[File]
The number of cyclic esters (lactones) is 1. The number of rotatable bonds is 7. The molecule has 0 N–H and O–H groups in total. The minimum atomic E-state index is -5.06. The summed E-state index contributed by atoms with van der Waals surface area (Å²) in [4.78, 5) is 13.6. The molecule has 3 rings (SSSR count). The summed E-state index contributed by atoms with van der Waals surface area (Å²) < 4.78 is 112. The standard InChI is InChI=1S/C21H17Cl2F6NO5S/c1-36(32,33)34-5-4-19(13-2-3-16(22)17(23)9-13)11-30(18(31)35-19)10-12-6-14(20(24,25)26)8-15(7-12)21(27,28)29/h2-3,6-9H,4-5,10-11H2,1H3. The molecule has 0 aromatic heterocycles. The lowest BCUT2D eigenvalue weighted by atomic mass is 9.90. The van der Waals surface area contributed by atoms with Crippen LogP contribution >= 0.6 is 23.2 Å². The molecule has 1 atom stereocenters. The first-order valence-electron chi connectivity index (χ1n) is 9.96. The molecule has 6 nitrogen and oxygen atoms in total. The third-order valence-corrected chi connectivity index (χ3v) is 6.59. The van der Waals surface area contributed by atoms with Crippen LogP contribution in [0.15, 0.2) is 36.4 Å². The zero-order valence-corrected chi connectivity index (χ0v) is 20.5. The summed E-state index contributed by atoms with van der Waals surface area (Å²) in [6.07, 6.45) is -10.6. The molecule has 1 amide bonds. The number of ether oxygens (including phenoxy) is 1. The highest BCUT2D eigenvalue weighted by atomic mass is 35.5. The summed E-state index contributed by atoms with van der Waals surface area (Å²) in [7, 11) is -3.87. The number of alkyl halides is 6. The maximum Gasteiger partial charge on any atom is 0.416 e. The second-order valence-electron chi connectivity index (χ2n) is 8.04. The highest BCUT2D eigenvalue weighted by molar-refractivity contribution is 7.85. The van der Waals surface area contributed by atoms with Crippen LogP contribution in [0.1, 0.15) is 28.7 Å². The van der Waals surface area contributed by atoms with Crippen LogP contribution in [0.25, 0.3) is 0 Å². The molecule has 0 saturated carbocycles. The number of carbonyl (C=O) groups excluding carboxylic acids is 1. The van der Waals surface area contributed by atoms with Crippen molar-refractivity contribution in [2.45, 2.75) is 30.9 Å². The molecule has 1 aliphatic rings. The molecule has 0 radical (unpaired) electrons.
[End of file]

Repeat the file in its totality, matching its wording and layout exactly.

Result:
The number of cyclic esters (lactones) is 1. The number of rotatable bonds is 7. The molecule has 0 N–H and O–H groups in total. The minimum atomic E-state index is -5.06. The summed E-state index contributed by atoms with van der Waals surface area (Å²) in [4.78, 5) is 13.6. The molecule has 3 rings (SSSR count). The summed E-state index contributed by atoms with van der Waals surface area (Å²) < 4.78 is 112. The standard InChI is InChI=1S/C21H17Cl2F6NO5S/c1-36(32,33)34-5-4-19(13-2-3-16(22)17(23)9-13)11-30(18(31)35-19)10-12-6-14(20(24,25)26)8-15(7-12)21(27,28)29/h2-3,6-9H,4-5,10-11H2,1H3. The molecule has 0 aromatic heterocycles. The lowest BCUT2D eigenvalue weighted by atomic mass is 9.90. The van der Waals surface area contributed by atoms with Crippen LogP contribution >= 0.6 is 23.2 Å². The molecule has 1 atom stereocenters. The first-order valence-electron chi connectivity index (χ1n) is 9.96. The molecule has 6 nitrogen and oxygen atoms in total. The third-order valence-corrected chi connectivity index (χ3v) is 6.59. The van der Waals surface area contributed by atoms with Crippen LogP contribution in [0.15, 0.2) is 36.4 Å². The zero-order valence-corrected chi connectivity index (χ0v) is 20.5. The summed E-state index contributed by atoms with van der Waals surface area (Å²) in [6.07, 6.45) is -10.6. The molecule has 1 amide bonds. The number of ether oxygens (including phenoxy) is 1. The highest BCUT2D eigenvalue weighted by atomic mass is 35.5. The summed E-state index contributed by atoms with van der Waals surface area (Å²) in [7, 11) is -3.87. The number of alkyl halides is 6. The maximum Gasteiger partial charge on any atom is 0.416 e. The second-order valence-electron chi connectivity index (χ2n) is 8.04. The highest BCUT2D eigenvalue weighted by molar-refractivity contribution is 7.85. The van der Waals surface area contributed by atoms with Crippen LogP contribution in [0.1, 0.15) is 28.7 Å². The van der Waals surface area contributed by atoms with Crippen LogP contribution in [0.25, 0.3) is 0 Å². The molecule has 0 saturated carbocycles. The number of carbonyl (C=O) groups excluding carboxylic acids is 1. The van der Waals surface area contributed by atoms with Crippen molar-refractivity contribution in [2.45, 2.75) is 30.9 Å². The molecule has 1 aliphatic rings. The molecule has 0 radical (unpaired) electrons.